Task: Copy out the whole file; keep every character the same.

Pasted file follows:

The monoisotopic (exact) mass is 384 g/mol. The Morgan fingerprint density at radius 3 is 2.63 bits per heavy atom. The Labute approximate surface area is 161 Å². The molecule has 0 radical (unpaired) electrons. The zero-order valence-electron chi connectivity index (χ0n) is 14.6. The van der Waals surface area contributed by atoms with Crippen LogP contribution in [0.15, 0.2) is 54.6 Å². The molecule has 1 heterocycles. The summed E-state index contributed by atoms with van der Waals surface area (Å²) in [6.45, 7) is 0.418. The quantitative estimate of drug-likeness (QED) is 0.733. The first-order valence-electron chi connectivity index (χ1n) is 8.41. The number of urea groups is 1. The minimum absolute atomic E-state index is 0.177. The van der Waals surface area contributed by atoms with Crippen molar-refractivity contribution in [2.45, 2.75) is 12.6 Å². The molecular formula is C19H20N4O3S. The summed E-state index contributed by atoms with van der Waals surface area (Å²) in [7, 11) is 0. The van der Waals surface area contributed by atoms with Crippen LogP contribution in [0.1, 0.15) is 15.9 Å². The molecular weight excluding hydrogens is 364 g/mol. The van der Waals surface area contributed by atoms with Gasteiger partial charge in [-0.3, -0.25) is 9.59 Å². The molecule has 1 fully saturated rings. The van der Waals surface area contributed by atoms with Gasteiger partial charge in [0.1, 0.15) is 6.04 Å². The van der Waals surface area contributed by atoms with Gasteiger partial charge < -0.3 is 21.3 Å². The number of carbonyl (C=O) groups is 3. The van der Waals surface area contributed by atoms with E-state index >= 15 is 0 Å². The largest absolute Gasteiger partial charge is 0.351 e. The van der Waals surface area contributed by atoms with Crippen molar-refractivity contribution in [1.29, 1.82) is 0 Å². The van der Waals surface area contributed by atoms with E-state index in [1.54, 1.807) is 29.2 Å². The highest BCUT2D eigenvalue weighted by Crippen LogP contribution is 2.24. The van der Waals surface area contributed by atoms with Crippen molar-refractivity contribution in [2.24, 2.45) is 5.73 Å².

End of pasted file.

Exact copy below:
The monoisotopic (exact) mass is 384 g/mol. The Morgan fingerprint density at radius 3 is 2.63 bits per heavy atom. The Labute approximate surface area is 161 Å². The molecule has 0 radical (unpaired) electrons. The zero-order valence-electron chi connectivity index (χ0n) is 14.6. The van der Waals surface area contributed by atoms with Crippen LogP contribution in [0.15, 0.2) is 54.6 Å². The molecule has 1 heterocycles. The summed E-state index contributed by atoms with van der Waals surface area (Å²) in [6.45, 7) is 0.418. The quantitative estimate of drug-likeness (QED) is 0.733. The first-order valence-electron chi connectivity index (χ1n) is 8.41. The number of urea groups is 1. The minimum absolute atomic E-state index is 0.177. The van der Waals surface area contributed by atoms with Crippen molar-refractivity contribution in [2.45, 2.75) is 12.6 Å². The molecular formula is C19H20N4O3S. The summed E-state index contributed by atoms with van der Waals surface area (Å²) in [7, 11) is 0. The van der Waals surface area contributed by atoms with Crippen LogP contribution in [0.1, 0.15) is 15.9 Å². The molecular weight excluding hydrogens is 364 g/mol. The van der Waals surface area contributed by atoms with Gasteiger partial charge in [-0.3, -0.25) is 9.59 Å². The molecule has 1 fully saturated rings. The van der Waals surface area contributed by atoms with Gasteiger partial charge in [0.1, 0.15) is 6.04 Å². The van der Waals surface area contributed by atoms with Gasteiger partial charge < -0.3 is 21.3 Å². The number of carbonyl (C=O) groups is 3. The van der Waals surface area contributed by atoms with E-state index >= 15 is 0 Å². The largest absolute Gasteiger partial charge is 0.351 e. The van der Waals surface area contributed by atoms with Crippen molar-refractivity contribution in [1.29, 1.82) is 0 Å². The van der Waals surface area contributed by atoms with E-state index in [1.54, 1.807) is 29.2 Å². The highest BCUT2D eigenvalue weighted by Crippen LogP contribution is 2.24. The van der Waals surface area contributed by atoms with Crippen molar-refractivity contribution in [2.24, 2.45) is 5.73 Å².